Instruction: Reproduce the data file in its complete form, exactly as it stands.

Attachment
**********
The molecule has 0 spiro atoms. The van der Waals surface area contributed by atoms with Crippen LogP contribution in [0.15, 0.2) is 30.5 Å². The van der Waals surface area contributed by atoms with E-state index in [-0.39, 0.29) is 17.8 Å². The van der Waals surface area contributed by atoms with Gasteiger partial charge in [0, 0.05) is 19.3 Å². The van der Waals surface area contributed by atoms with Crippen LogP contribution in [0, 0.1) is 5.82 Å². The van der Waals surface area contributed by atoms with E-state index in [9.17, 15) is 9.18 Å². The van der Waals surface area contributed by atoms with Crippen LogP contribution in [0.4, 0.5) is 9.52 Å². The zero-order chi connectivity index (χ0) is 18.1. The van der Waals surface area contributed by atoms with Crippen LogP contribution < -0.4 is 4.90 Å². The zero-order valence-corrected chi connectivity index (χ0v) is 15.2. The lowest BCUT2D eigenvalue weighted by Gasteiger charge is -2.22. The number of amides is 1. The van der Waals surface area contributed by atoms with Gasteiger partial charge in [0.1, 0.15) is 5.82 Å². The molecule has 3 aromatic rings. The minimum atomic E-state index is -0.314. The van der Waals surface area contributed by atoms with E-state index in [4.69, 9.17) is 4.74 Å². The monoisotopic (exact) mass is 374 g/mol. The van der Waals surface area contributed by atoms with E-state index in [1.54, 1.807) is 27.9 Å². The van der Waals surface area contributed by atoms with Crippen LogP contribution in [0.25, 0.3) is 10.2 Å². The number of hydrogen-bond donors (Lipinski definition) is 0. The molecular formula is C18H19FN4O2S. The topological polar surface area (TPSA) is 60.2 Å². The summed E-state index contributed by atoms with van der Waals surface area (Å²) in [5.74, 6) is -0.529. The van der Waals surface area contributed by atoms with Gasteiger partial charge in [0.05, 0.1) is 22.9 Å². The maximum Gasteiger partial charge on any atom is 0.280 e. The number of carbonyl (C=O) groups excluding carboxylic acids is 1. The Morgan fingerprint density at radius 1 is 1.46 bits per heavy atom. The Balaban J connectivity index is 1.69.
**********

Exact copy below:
The molecule has 0 spiro atoms. The van der Waals surface area contributed by atoms with Crippen LogP contribution in [0.15, 0.2) is 30.5 Å². The van der Waals surface area contributed by atoms with E-state index in [-0.39, 0.29) is 17.8 Å². The van der Waals surface area contributed by atoms with Gasteiger partial charge in [0, 0.05) is 19.3 Å². The van der Waals surface area contributed by atoms with Crippen LogP contribution in [0, 0.1) is 5.82 Å². The van der Waals surface area contributed by atoms with E-state index in [9.17, 15) is 9.18 Å². The van der Waals surface area contributed by atoms with Crippen LogP contribution in [0.4, 0.5) is 9.52 Å². The zero-order chi connectivity index (χ0) is 18.1. The van der Waals surface area contributed by atoms with Crippen LogP contribution < -0.4 is 4.90 Å². The zero-order valence-corrected chi connectivity index (χ0v) is 15.2. The lowest BCUT2D eigenvalue weighted by Gasteiger charge is -2.22. The number of amides is 1. The van der Waals surface area contributed by atoms with Gasteiger partial charge in [0.1, 0.15) is 5.82 Å². The molecule has 3 aromatic rings. The minimum atomic E-state index is -0.314. The van der Waals surface area contributed by atoms with E-state index in [4.69, 9.17) is 4.74 Å². The monoisotopic (exact) mass is 374 g/mol. The van der Waals surface area contributed by atoms with E-state index in [1.54, 1.807) is 27.9 Å². The van der Waals surface area contributed by atoms with Crippen LogP contribution in [0.25, 0.3) is 10.2 Å². The number of hydrogen-bond donors (Lipinski definition) is 0. The molecular formula is C18H19FN4O2S. The topological polar surface area (TPSA) is 60.2 Å². The summed E-state index contributed by atoms with van der Waals surface area (Å²) in [5.74, 6) is -0.529. The van der Waals surface area contributed by atoms with Gasteiger partial charge in [0.05, 0.1) is 22.9 Å². The maximum Gasteiger partial charge on any atom is 0.280 e. The number of carbonyl (C=O) groups excluding carboxylic acids is 1. The Morgan fingerprint density at radius 1 is 1.46 bits per heavy atom. The Balaban J connectivity index is 1.69.